Tens of thousands of people have taken part in a virtual ‘pub quiz’ hosted by a regional news website.
The quiz was hosted by Reach plc regional video editor Erin Black, pictured, via Facebook Live.
The quiz is among a number of initiatives by the company’s editorial teams in Devon and Cornwall aimed at creating “positive content” during the coronavirus outbreak.
Others include broadcasting a FIFA video game version of football’s Devon derby, as well as hosting an online fitness session and a cookery tutorial.
Edd Moore, digital editor at Reach Devon and Cornwall, told HTFP: “We’re rather proud of the work we’re doing around positive content in Devon and Cornwall right now – from daily live blogs highlighting the ‘coronavirus heroes’ in our communities to our Facebook Lives.
“On Tuesday night we screened a FIFA version of the Devon derby between Plymouth Argyle and Exeter City, which should have been taking place that evening, complete with commentary from our football editor Chris Errington.
“That attracted a live audience of around 2,000 people and has now been watched by almost 85,000 people. It finished 1-1 by the way.
“The Lockdown Pub Quiz was a great bit piece of fun and distraction at what is an unsettling time for all of us – and expertly hosted by Erin. Over 1,000 people took part live and 55,000 more caught up later. The reaction from our audience has been overwhelmingly positive.”
Plymouth Live now has plans to screen live music, comedy, bedtime stories for children and baby and toddler classes from next week.
The Plymouth Herald’s sister site will also be streaming a FIFA version of Grimsby Town v Plymouth Argyle at 3pm on Saturday, the time at which the real life fixture was due to be played.
Edd added: “Current events are forcing all newsrooms to work and think differently and ours is no different.
“While we have dedicated teams focused on breaking news and campaigns aimed at helping our region, readers, businesses and NHS through this period, we’re just as passionate about providing people with some fun and entertainment.
“We do, of course, need it now more than ever.”
The company uses the Axate system, which allows readers access to paid content without having to subscribe, but has now made a 20p payment optional for all stories.
Print and digital editor James Preston told readers: “It is important that our coverage reaches as many people as possible at a time like this, so we have made our articles free-to-read across our websites.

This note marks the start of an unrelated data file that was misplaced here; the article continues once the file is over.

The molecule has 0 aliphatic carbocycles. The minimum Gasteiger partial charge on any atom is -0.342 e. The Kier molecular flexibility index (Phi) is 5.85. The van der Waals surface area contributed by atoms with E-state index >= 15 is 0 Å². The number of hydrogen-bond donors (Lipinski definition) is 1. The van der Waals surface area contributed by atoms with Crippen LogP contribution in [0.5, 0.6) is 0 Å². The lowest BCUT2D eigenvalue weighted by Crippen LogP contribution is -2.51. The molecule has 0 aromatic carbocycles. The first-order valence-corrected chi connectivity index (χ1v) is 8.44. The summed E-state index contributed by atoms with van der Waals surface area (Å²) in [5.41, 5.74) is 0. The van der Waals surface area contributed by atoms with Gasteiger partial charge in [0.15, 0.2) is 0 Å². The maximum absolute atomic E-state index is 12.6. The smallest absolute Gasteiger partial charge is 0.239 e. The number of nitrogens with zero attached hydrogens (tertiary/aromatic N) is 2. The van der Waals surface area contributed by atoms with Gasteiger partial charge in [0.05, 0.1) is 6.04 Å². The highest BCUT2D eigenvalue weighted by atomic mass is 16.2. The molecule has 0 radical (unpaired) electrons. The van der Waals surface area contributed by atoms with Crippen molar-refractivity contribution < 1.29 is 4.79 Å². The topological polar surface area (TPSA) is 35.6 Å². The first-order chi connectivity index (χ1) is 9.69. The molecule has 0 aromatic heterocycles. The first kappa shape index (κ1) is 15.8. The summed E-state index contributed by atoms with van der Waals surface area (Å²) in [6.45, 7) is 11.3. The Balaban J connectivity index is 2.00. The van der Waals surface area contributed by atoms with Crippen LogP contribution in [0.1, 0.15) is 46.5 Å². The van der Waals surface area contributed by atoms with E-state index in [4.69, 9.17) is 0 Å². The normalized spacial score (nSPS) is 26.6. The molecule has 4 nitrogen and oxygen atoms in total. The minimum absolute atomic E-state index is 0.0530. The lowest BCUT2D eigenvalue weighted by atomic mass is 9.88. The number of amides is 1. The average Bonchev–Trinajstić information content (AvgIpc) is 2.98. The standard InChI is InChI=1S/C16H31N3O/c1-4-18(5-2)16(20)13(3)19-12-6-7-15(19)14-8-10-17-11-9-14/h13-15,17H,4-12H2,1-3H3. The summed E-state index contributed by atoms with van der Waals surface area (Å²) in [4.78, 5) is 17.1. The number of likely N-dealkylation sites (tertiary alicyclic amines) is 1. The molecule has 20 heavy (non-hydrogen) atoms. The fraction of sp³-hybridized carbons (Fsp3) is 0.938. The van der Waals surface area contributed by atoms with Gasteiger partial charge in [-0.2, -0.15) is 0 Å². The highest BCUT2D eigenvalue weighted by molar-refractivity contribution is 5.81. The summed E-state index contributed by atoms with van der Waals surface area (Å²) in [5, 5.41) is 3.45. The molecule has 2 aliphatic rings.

“However, we have introduced a new ‘pay if you can’ feature which will give you the option to pay a small amount for a story.”
Hunts Post journalist Julian Makey has written of his experience after being asked to self-isolate for three months due to the fact he is undergoing treatment for blood cancer.
Julian wrote: “I first saw the message at about the time Prime Minister Boris Johnson was announcing the ratcheting-up to unheard levels of restrictions designed to limit the spread of the virus and I do not mind admitting that the combination of the two set me back badly.
“When you have been ill, it takes a fair bit of sweetener to sugar the pill that says you are at risk again.”
He added: “At least self-isolation at work does not hold any worries since I have been doing that since I resumed at The Hunts Post on a very part-time basis last summer, gradually building up to three full days and recently setting up in a side-room where I could work separately from my wife.
“I had been looking forward to travelling into the office for some working days when the coronavirus axe fell.
“When you are working, a three day week seems a wonderful idea but I find that the two days I have ‘spare’ do not give me the time I expected to do the things I want to do – although I do seem to spend a lot of time watching dodgy 1970s TV shows like the Professionals, the Sweeney and Minder.”